Your long table dinner ticket includes onsite parking and you are welcome to start to enjoy the free screening of the acclaimed 2018 movie The Grizzlies, about a youth lacrosse team set up to help combat youth suicide in Canada’s north.
Entry starts at 6:00pm.
Presented by TD Bank Group & Indigenous Tourism Ontario, Niriqatigiit (Coming Together To Eat) is a celebratory feast of foods from the Arctic, prepared by two unlikely friends, chefs Trudy Metcalfe-Coe and Georges Laurier, who bonded through a passion for the foods of Canada and a mutual respect that is inspiring. Featuring musk ox, Arctic char and caribou.
Chef Trudy Metcalfe-Coe, one of Southern Canada’s only Inuit Chefs, and the esteemed Chef Georges Laurier, met at Summer Solstice Festival six years ago and have worked together ever since. Trudy is a regular Chef Instructor at Georges’ cooking school, C’est Bon Cooking. He’s helped Trudy prepare featured meals for Summer Solstice’s pandemic meal boxes and they’ve planned a stunning dinner for this year’s festival that reflects that shared respect and commitment to fine cuisine.
Live Entertainment at Niriqatigiit
Qattuu & Rise
Qattuu and Rise are a duet composed of Rise Ashen who plays electronic instruments and Qattuu who is an Inuit throat-singer.
Aasiva, is a young Inuktitut songwriter and exciting addition to Nunavut’s flourishing indie music scene, one that is quickly gathering momentum and attention on the national stage.
Aasiva’s sound is shaped by her melodious voice set against the playful ukulele. With Inuktitut lyrics and delicate throat singing elements interwoven throughout her songs, Aasiva’s music offers a fresh, buoyant and distinctive twist on indie folk.
Originally from the remote and majestic community of Pangnirtung, Aasiva currently resides in Iqaluit, also home to new label Aakuluk Music and, not coincidentally, a hotbed for contemporary Inuktitut music. A graduate of the Nunavut Sivuniksavut program for Inuit youth, a groundbreaking cultural and educational partnership with Ottawa’s Algonquin College, Nakashuk is eager to pass her knowledge of throat singing to younger generations of Inuit youth through her performances. She has appeared with throat-singer and Jerry Cans collaborator Avery Keenainak throughout Nunavut and beyond.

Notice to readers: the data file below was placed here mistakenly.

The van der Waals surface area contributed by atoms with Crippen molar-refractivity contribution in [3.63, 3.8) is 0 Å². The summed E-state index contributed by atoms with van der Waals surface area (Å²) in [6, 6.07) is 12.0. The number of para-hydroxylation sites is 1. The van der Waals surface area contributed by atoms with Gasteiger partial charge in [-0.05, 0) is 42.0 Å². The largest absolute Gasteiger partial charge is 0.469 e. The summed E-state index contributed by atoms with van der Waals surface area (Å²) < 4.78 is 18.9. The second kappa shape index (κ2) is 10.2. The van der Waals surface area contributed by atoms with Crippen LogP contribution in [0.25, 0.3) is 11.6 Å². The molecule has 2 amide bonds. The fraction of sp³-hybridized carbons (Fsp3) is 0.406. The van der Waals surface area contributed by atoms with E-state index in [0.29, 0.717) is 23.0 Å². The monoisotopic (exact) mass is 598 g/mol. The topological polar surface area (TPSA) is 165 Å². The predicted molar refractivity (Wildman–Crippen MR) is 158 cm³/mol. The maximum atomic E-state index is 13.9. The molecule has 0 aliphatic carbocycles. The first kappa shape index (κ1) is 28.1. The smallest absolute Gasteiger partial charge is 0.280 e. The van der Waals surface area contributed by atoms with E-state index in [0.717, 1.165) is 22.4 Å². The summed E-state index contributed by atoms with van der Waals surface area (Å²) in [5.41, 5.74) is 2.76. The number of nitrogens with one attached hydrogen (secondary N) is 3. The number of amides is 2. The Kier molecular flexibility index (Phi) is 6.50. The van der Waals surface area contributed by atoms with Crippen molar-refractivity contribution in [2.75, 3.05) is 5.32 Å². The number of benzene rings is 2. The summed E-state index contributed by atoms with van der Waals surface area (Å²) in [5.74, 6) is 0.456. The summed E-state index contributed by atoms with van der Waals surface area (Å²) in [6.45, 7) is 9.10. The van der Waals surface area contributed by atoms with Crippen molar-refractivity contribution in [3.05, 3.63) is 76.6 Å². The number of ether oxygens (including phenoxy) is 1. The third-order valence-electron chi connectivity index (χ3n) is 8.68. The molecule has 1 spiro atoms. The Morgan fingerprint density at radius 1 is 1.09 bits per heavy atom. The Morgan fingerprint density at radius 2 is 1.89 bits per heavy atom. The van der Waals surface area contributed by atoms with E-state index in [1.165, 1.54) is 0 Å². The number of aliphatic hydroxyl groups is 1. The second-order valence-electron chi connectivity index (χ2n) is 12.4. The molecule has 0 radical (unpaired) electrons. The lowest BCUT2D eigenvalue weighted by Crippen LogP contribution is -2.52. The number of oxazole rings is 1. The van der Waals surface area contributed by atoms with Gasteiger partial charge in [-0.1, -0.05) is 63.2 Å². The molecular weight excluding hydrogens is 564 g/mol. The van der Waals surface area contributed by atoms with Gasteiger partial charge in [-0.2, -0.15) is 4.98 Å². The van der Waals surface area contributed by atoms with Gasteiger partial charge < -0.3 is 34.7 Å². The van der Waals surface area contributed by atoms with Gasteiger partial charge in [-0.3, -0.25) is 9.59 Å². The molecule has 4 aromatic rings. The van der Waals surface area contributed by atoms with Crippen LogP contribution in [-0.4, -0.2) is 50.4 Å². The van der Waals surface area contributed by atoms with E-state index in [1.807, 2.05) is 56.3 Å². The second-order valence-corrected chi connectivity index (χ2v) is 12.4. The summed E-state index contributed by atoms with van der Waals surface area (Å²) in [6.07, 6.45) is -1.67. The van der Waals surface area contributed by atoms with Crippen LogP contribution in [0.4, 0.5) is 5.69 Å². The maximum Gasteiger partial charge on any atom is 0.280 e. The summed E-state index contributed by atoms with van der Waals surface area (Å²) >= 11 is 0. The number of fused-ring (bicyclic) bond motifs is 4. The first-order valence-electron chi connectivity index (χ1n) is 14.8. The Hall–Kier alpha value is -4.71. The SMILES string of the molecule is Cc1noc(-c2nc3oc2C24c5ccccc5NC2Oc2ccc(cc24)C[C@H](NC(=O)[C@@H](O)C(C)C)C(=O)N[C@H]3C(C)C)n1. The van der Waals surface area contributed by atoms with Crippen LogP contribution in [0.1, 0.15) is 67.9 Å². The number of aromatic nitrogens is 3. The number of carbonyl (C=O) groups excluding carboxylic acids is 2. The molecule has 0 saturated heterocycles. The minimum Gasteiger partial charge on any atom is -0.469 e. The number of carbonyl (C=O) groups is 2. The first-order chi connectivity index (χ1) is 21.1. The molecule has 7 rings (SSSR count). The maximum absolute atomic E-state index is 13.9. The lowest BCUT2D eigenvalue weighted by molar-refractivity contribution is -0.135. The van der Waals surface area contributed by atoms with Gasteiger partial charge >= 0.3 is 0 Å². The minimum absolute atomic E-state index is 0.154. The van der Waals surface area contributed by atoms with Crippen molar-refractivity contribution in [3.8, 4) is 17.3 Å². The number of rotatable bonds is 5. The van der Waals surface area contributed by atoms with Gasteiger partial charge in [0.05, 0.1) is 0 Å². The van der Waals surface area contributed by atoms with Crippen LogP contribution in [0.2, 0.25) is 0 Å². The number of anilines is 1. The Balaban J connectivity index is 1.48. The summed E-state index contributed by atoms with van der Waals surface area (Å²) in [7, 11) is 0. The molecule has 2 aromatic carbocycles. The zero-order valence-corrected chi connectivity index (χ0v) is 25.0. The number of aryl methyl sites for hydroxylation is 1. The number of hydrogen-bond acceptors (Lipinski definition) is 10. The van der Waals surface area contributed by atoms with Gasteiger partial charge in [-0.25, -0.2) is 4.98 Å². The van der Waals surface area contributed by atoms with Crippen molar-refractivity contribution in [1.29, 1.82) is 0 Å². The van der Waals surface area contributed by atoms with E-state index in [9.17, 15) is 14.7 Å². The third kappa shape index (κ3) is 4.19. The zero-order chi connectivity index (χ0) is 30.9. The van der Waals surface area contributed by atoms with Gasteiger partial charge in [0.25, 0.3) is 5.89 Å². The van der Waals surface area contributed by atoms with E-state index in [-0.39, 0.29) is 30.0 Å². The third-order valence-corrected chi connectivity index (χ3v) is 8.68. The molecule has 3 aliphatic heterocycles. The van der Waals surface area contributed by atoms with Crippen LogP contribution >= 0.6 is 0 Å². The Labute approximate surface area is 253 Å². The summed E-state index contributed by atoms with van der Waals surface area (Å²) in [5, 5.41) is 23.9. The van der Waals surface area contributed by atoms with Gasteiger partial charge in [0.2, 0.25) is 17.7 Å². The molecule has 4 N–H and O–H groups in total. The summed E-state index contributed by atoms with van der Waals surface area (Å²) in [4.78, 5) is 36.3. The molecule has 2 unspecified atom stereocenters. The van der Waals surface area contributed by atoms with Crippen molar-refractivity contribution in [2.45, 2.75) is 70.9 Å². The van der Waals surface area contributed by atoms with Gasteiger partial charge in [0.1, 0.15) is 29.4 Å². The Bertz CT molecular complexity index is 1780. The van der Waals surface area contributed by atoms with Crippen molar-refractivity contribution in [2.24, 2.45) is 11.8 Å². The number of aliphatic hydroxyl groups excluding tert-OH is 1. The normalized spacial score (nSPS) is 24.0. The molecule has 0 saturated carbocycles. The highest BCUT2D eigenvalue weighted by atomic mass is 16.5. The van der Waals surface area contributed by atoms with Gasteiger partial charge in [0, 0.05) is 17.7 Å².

With a new album brimming with songs about language, love and the luxury of her Inuktitut upbringing, Aasiva adds her voice to a growing chorus of young artists proudly bringing new Inuktitut music into the mainstream.
Sila Singers are a throat singing duo consisting of two Inuit women, Jenna Broomfield and Malaya Bishop, originally from Nunatsiavut and Nunavut. Jenna learned throat singing at the age of 14 by two throat singers from her drum dancing group, as a form of cultural revitalization. Malaya learned throat singing in elementary school and from elders in her community. Their sound is a unique combination of their regional styles, which allows them to blend songs and create new variations. Jenna is a lawyer and Malaya is an underwater archaeology technician. They share their traditional songs throughout Canada and internationally. Sila Singers highlight performances for the Truth and Reconciliation Commission’s Final Event, with Frank Waln and the Samson Brothers, for the Indianer Inuit International Film Festival in Germany, and Text/sound/performance: Making in Canadian Space in Dublin, Ireland
Join us on Friday night for a screening of the acclaimed 2018 movie The Grizzlies, directed by Miranda de Pencier. Based on a true story, the film depicts a youth lacrosse team that was set up to help combat an onslaught of youth suicide in the community of Kugluktuk, Nunavut.
The Grizzlies has won numerous awards, including from the Directors Guild of Canada and at the Calgary International Film Festival and Palm Springs International Film Festivals among others.
Throughout this year’s live festival, visitors will have the chance to try a wide variety of Indigenous inspired food and drinks. Chef Paul Owl will be on site, serving up bannock pizza cooked in his new woodfire oven and his signature traditional Indigenous flavor infused teas. There’s also lots of Indigenous treats such as maple syrup, maple candy and popping corn available in the Mādahòkì Marketplace.